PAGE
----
It is for me anyway, with deadlines looming, gifts unbought, and the family coming to our house for the holidays (gentlemen, start your engines--I mean vacuum cleaners!). That's why this article from Harpers couldn't have come along at a better time. It's all about the virtues of idleness. A snippet:
Idleness is not just a psychological necessity, requisite to the construction of a complete human being; it constitutes as well a kind of political space, a space as necessary to the workings of an actual democracy as, say, a free press. How does it do this? By allowing us time to figure out who we are, and what we believe; by allowing us time to consider what is unjust, and what we might do about it. By giving the inner life (in whose precincts we are most ourselves) its due. Which is precisely what makes idleness dangerous. All manner of things can grow out of that fallow soil. Not for nothing did our mothers grow suspicious when we had "too much time on our hands." They knew we might be up to something. And not for nothing did we whisper to each other, when we were up to something, "Quick, look busy."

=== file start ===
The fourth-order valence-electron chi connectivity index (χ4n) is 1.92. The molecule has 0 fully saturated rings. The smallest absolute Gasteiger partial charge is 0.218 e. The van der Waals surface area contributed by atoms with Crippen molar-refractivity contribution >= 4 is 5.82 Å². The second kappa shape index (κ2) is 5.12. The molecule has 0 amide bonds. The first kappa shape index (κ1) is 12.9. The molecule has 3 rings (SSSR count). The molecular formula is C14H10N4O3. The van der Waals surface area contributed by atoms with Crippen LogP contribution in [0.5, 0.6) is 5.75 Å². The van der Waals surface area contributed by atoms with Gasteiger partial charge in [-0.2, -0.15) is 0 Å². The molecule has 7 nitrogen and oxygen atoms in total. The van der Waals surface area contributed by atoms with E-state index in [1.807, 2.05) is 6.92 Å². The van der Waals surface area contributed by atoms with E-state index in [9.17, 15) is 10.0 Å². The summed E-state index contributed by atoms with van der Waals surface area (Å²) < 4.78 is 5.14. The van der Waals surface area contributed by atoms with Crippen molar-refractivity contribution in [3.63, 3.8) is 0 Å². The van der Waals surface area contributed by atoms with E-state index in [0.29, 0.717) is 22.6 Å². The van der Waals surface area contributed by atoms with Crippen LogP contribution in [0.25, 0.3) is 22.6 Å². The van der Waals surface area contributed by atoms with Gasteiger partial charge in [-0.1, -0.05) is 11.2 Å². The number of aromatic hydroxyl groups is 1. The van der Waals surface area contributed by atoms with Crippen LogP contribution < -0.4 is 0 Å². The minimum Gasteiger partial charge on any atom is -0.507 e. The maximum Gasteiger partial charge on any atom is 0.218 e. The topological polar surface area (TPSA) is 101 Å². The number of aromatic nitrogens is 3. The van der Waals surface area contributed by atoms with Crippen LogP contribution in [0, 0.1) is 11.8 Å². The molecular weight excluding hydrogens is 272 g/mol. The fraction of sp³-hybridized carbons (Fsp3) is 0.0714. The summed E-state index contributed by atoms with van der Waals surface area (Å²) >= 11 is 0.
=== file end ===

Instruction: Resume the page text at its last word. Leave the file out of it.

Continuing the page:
So, the next time I start getting too busy, I'm going to sit back and just be idle for a while. Who knows what greatness could come from that?